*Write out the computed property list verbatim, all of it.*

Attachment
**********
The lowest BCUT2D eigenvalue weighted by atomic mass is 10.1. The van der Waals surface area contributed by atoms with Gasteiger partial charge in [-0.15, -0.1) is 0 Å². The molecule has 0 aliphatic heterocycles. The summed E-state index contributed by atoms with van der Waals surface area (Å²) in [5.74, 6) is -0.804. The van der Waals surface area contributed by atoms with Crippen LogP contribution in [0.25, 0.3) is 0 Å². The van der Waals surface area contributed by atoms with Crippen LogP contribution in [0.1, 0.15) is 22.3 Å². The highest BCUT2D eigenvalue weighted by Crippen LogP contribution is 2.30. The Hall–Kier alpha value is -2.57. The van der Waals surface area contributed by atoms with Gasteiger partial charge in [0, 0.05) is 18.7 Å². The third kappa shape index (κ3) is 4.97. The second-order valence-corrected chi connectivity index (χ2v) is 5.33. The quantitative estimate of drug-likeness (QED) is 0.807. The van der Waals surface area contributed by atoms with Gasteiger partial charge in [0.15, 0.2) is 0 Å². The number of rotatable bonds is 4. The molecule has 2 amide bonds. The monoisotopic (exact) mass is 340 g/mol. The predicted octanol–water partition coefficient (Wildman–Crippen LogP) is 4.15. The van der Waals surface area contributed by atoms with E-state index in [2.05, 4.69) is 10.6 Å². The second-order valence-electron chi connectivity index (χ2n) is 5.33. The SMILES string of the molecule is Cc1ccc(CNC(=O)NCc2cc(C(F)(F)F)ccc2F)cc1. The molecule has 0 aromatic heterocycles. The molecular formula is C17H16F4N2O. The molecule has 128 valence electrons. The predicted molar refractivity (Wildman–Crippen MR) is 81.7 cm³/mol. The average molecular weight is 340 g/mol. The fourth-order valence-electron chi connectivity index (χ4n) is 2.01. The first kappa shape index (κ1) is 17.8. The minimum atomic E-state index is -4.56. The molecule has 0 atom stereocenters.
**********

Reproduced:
The lowest BCUT2D eigenvalue weighted by atomic mass is 10.1. The van der Waals surface area contributed by atoms with Gasteiger partial charge in [-0.15, -0.1) is 0 Å². The molecule has 0 aliphatic heterocycles. The summed E-state index contributed by atoms with van der Waals surface area (Å²) in [5.74, 6) is -0.804. The van der Waals surface area contributed by atoms with Crippen LogP contribution in [0.25, 0.3) is 0 Å². The van der Waals surface area contributed by atoms with Crippen LogP contribution in [0.1, 0.15) is 22.3 Å². The highest BCUT2D eigenvalue weighted by Crippen LogP contribution is 2.30. The Hall–Kier alpha value is -2.57. The van der Waals surface area contributed by atoms with Gasteiger partial charge in [0, 0.05) is 18.7 Å². The third kappa shape index (κ3) is 4.97. The second-order valence-corrected chi connectivity index (χ2v) is 5.33. The quantitative estimate of drug-likeness (QED) is 0.807. The van der Waals surface area contributed by atoms with Gasteiger partial charge in [0.15, 0.2) is 0 Å². The number of rotatable bonds is 4. The molecule has 2 amide bonds. The monoisotopic (exact) mass is 340 g/mol. The predicted octanol–water partition coefficient (Wildman–Crippen LogP) is 4.15. The van der Waals surface area contributed by atoms with E-state index in [2.05, 4.69) is 10.6 Å². The second-order valence-electron chi connectivity index (χ2n) is 5.33. The SMILES string of the molecule is Cc1ccc(CNC(=O)NCc2cc(C(F)(F)F)ccc2F)cc1. The molecule has 0 aromatic heterocycles. The molecular formula is C17H16F4N2O. The molecule has 128 valence electrons. The predicted molar refractivity (Wildman–Crippen MR) is 81.7 cm³/mol. The average molecular weight is 340 g/mol. The fourth-order valence-electron chi connectivity index (χ4n) is 2.01. The first kappa shape index (κ1) is 17.8. The minimum atomic E-state index is -4.56. The molecule has 0 atom stereocenters.